It’s time for a new school year and another year of news and views from the Digital Campus regulars and irregulars. Tom, Mills, Amanda, and Dan are joined by Audrey Watters and Bryan Alexander to do a post-mortem on the “summer of MOOCs” and a pre-mortem on the Twitter-esque service App.net. (With Mills finally joining Twitter over the summer it was time for the rest of us to leave.) We also make our picks for the hardware that you’ll see everywhere on campuses this fall–if we were doing the buying.

Links mentioned on the podcast:

Stefan Fatsis knows a lot about team handball
Dozens of Plagiarism Incidents Are Reported in Coursera’s Free Online Courses
Principles of Macroeconomics: The Online Version
App.net
Glenn Fleishman on what App.net could be
Only 250 users of App.net have generated half of the posts
Amazon to Apple: the game starts now
Microsoft Surface

Running time: 49:36
Download the .mp3

Categorized under Amazon, hardware, Microsoft, MOOCs, social networking, teaching, Twitter

Episode 85 — Book ’em, Bezos

1 May, 2012No comments

Audio clip: Adobe Flash Player (version 9 or above) is required to play this audio clip. Download the latest version here. You also need to have JavaScript enabled in your browser.

In this edition of the podcast, Dan, Amanda, Tom, and Mills are joined by Tim Carmody, senior writer for Wired, and it was very refreshing to record what we called a “fact-based” podcast for a change. At the top of the show, we got Tim’s take on the lawsuit filed by the Department of Justice against Apple and several of the major book publishers. Sharp-eared listeners will remember that we discussed this topic in the previous podcast–when it had first arisen. This time around, we were able to take advantage of Tim’s deep knowledge of this complex topic. In particular, we discussed why the average ebook consumer should care and whether the end result would be Amazon.com taking over the world. In addition, we discussed rental fees being recommended to Canadian universities for the use of digital journals, and whether Google Drive (yes, we said “Google” this time) would become part of our lives, or would it end up in the dustbin of history along with Google Wave and other such fails by the search giant.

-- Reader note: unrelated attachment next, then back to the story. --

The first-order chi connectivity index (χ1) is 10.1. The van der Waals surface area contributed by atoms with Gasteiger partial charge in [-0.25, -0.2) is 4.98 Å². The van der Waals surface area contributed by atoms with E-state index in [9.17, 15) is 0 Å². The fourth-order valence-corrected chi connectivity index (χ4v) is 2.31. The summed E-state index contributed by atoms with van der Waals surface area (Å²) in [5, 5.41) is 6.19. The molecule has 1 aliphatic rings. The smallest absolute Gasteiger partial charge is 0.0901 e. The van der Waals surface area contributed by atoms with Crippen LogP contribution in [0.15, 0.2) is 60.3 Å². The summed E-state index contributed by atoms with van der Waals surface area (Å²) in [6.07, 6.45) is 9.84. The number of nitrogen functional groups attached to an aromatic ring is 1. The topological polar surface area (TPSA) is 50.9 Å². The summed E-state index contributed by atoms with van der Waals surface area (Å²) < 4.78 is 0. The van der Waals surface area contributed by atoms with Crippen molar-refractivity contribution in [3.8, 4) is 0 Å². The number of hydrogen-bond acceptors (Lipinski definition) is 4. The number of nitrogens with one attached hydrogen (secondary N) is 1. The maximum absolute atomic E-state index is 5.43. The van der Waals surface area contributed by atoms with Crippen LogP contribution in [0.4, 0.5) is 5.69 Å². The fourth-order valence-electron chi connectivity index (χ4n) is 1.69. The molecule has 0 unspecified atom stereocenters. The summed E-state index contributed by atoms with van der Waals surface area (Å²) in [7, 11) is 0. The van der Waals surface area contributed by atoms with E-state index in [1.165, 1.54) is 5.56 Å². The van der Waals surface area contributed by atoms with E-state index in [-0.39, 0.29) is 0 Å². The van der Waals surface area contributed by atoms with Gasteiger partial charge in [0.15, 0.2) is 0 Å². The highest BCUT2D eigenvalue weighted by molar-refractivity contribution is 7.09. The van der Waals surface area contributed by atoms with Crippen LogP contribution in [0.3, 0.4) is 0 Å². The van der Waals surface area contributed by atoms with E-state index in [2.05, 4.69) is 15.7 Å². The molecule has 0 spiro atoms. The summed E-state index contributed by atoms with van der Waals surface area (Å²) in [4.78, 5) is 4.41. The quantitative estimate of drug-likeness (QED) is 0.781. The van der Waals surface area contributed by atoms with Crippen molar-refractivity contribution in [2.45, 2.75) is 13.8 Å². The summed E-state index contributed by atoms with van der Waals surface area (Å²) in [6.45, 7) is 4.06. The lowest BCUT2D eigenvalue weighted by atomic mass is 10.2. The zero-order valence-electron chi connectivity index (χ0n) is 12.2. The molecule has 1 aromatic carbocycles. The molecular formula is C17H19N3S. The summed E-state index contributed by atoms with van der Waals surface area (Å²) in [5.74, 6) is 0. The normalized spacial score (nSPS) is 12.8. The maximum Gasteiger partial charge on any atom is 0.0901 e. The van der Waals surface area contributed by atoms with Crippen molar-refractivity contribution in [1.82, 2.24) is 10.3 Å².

Links:

DOJ Announces Terms of Settlement With 3 Publishers in E-Book Lawsuit
The most expensive copyright insurance policy in Canadian history
Introducing Google Drive…yes, really
Google Drive: A step closer to no-fuss cloud storage?

Running time: 1:12:35
Download the .mp3

Categorized under Amazon, Apple, cloud computing, ebooks, open access, publishing

Episode 75 — The Kindle Crack’d

22 October, 2011No comments

Audio clip: Adobe Flash Player (version 9 or above) is required to play this audio clip. Download the latest version here. You also need to have JavaScript enabled in your browser.

In this episode of Digital Campus, Tom, Mills, and Amanda (sans Dan) touch briefly on the passing of Steve Jobs and discuss Apple’s announcement of iOS5, the release of the Kindle Fire and other new Kindle products, the National Endowment for the Humanities’ Project Directors meeting, and one university’s brief ban on social media sites. We also agree that “Nickerson” probably isn’t the best name for a razor company.

Links:

Running time: 41:35
Download the .mp3

The Kindle Crack'd

 

 

Categorized under Amazon, Apple, books, digital humanities, ebooks, funding, iPad, iPhone, NEH, publishing, reading, social networking, teaching

Subscribe to Digital Campus Follow us on Twitter

Hosts

One could spend hours listening to these witty, modern podcasts.

American Historical Association Today

Credits

Categories

Archives

Courtesy of